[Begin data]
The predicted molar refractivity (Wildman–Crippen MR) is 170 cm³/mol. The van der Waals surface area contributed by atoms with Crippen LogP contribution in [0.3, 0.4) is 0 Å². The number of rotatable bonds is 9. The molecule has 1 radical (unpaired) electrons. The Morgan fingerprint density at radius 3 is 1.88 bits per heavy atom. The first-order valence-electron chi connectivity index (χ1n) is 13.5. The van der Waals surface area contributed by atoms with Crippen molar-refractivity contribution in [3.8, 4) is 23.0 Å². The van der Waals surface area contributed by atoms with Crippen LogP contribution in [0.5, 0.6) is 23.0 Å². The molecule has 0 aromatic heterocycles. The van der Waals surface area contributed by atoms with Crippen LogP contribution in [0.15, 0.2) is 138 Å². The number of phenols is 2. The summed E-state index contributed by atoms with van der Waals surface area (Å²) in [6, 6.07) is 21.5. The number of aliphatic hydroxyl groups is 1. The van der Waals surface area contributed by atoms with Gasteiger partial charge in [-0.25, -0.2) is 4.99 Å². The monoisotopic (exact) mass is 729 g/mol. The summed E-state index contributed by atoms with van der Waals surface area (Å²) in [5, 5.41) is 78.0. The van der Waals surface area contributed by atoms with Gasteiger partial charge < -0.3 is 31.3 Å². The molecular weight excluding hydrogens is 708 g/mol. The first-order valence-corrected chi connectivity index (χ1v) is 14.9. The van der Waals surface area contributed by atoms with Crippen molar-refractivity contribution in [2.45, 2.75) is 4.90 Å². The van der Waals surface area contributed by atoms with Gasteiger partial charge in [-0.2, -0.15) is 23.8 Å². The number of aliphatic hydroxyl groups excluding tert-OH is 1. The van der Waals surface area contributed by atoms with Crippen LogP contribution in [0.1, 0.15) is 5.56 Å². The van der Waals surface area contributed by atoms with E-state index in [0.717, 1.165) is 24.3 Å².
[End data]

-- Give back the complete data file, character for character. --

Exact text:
The predicted molar refractivity (Wildman–Crippen MR) is 170 cm³/mol. The van der Waals surface area contributed by atoms with Crippen LogP contribution in [0.3, 0.4) is 0 Å². The number of rotatable bonds is 9. The molecule has 1 radical (unpaired) electrons. The Morgan fingerprint density at radius 3 is 1.88 bits per heavy atom. The first-order valence-electron chi connectivity index (χ1n) is 13.5. The van der Waals surface area contributed by atoms with Crippen molar-refractivity contribution in [3.8, 4) is 23.0 Å². The van der Waals surface area contributed by atoms with Crippen LogP contribution in [0.5, 0.6) is 23.0 Å². The molecule has 0 aromatic heterocycles. The van der Waals surface area contributed by atoms with Crippen LogP contribution in [0.15, 0.2) is 138 Å². The number of phenols is 2. The summed E-state index contributed by atoms with van der Waals surface area (Å²) in [6, 6.07) is 21.5. The number of aliphatic hydroxyl groups is 1. The van der Waals surface area contributed by atoms with Gasteiger partial charge in [-0.25, -0.2) is 4.99 Å². The monoisotopic (exact) mass is 729 g/mol. The summed E-state index contributed by atoms with van der Waals surface area (Å²) in [5, 5.41) is 78.0. The van der Waals surface area contributed by atoms with Gasteiger partial charge < -0.3 is 31.3 Å². The molecular weight excluding hydrogens is 708 g/mol. The first-order valence-corrected chi connectivity index (χ1v) is 14.9. The van der Waals surface area contributed by atoms with Crippen molar-refractivity contribution in [2.45, 2.75) is 4.90 Å². The van der Waals surface area contributed by atoms with Gasteiger partial charge in [-0.2, -0.15) is 23.8 Å². The number of aliphatic hydroxyl groups excluding tert-OH is 1. The van der Waals surface area contributed by atoms with Crippen LogP contribution in [0.1, 0.15) is 5.56 Å². The van der Waals surface area contributed by atoms with E-state index in [0.717, 1.165) is 24.3 Å².